Fed to Stick With Support as Recovery Will Take ‘Some Time’, Minutes Show By Investing.com


© Reuters.

By Yasin Ebrahim

Investing.com – Federal Reserve policymakers acknowledged progress on the economy, but continued to back the ongoing pace of monetary support as substantial progress on the recovery will likely take “some time,” according to the Federal Reserve minutes released Wednesday.

“U.S. real gross domestic product (GDP) was expanding in the first quarter of 2021 at a pace that was faster than in the fourth quarter of last year, al­though the level of real GDP had likely not yet returned to the level seen before the onset of the pandemic, the minutes showed. 

“Participants noted that it would likely be some time until substantial further progress toward the Committee’s maximum-employment and price-stability goals would be realized and that, consistent with the Committee’s outcome-based guidance, asset purchases would continue at least at the current pace until then.” 

At the conclusion of its previous meeting on March 18, the Federal Open Market Committee kept its benchmark rate in a range of  0% to 0.25% and pledged to maintain bond purchases at a $120 billion monthly pace.

At the meeting, the bank, despite acknowledging the recent improvement in the economy and improving inflation, maintained its forecast to keep rates near-zero through 2023. Among the 12 FOMC members, four called for a rate hike in 2022.

Market participants also appear to be betting against the Fed’s lower for longer interest rate modus operandi as the economic reopening – aided by speedier vaccine rollouts –  gathers pace.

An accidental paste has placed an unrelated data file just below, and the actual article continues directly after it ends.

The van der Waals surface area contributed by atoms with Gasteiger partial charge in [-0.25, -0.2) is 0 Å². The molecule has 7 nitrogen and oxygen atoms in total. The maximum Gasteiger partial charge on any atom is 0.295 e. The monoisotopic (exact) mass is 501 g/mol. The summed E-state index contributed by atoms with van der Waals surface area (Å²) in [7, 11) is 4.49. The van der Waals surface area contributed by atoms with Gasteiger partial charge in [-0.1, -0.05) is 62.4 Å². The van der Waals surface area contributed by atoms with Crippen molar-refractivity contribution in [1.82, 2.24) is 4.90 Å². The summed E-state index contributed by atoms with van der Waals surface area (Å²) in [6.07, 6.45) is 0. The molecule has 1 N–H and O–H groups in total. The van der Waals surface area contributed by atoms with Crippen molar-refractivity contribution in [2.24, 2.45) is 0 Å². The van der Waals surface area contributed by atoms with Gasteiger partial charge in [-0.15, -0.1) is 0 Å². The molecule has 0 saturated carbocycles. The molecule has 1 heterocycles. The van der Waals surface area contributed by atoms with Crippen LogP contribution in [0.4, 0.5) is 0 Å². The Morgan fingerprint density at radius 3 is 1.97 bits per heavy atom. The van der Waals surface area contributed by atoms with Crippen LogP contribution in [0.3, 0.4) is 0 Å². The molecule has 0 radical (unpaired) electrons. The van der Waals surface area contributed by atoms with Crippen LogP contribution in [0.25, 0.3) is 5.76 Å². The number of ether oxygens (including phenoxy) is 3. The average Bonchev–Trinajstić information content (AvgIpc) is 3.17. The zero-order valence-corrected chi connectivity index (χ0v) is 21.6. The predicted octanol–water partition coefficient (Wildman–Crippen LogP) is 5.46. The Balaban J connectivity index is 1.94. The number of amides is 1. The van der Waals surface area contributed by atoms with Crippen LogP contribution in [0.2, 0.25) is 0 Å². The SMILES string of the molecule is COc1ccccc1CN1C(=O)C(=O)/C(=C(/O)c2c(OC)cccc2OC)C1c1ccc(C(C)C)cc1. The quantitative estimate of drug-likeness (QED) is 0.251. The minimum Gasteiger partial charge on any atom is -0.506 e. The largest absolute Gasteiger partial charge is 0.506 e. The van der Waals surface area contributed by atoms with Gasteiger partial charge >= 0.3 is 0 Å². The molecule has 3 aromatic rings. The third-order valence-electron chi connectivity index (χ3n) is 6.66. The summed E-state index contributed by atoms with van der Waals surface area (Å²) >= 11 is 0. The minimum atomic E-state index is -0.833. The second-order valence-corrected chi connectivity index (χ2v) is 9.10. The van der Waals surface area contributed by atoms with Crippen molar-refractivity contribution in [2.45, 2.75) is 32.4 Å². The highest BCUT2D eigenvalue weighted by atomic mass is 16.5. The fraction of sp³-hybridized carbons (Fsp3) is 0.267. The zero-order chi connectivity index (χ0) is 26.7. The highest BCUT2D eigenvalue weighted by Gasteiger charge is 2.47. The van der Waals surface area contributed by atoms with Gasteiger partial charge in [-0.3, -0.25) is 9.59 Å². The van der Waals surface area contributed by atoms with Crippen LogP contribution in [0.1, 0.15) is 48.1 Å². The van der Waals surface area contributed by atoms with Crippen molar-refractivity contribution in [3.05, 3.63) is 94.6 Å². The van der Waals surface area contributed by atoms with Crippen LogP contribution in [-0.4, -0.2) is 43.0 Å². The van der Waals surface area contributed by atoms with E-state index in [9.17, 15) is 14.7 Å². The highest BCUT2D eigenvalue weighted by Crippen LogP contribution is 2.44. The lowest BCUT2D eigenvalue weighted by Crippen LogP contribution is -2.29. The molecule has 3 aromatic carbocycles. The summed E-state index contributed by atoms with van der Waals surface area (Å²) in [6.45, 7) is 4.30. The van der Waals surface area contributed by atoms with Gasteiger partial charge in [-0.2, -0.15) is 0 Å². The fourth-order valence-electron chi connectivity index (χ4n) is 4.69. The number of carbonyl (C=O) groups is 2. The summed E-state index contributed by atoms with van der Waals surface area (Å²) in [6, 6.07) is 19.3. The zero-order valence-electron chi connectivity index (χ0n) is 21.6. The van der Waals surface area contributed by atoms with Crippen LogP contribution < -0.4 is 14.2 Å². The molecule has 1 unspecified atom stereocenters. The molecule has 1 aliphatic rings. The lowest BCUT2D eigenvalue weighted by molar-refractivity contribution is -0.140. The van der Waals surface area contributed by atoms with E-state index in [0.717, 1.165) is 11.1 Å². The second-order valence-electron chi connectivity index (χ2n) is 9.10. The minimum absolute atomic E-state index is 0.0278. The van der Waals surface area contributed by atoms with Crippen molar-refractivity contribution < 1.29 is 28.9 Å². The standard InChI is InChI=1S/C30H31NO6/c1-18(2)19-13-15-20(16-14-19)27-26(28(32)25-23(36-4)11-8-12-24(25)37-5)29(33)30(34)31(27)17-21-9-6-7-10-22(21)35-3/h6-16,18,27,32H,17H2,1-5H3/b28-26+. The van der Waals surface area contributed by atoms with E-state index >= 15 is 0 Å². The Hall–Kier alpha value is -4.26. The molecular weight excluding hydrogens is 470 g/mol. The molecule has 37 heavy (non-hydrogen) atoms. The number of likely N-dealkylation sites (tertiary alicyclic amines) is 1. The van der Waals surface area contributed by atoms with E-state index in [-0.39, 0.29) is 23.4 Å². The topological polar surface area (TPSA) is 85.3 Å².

The Fed futures market now anticipates interest rate hikes in 2022, up from 2024 earlier this this year, amid a step up in inflation.

The 10-year inflation break evens, a key measure of inflation expectations, are pricing in average annual inflation of about 2.4%, above the Fed’s 2% target.

Most Fed members, however, continue to view “the risks to the outlook for inflation as broadly balanced,” though are aware that “supply disruptions and strong demand could push up price inflation more than anticipated,”  the minutes showed. The central bank has repeatedly reiterated that sharp uptick in inflation will be transitory, betting that the factors that had contributed to low inflation during the previous expansion could again exert more downward pressure on inflation.  

Some on Wall Street believe the growing fears of runaway inflation and a sooner than expected Fed rate hike or taper of bonds may be overdone somewhat as the global economy is yet to make a meaningful recovery.

“The Fed has changed policy many times in history, but I don’t see it as a big risk. If you look at the global economy, there’s still plenty of slack, Eric Diton, president and managing director at The Wealth Alliance, said in a recent interview with Investing.com. “This is not the same world of the Spanish flu in 1918. This is a very interconnected world with regard to trade and economies,” Diton added.

Fed Chairman Jerome Powell reiterated in the press conference – that followed the monetary policy meeting – that the central bank will provide ample guidance ahead of any proposed policy tweak.

“We will give a signal that we’re on a path to possibly achieve substantial growth to consider tapering. I think what we’ve learned from the experience of these last dozen years, is to communicate very carefully, very clearly, [and] well in advance …” Powell said.

Powell will be in focus again on Thursday as he participates in the IMF panel discussion on the global economy.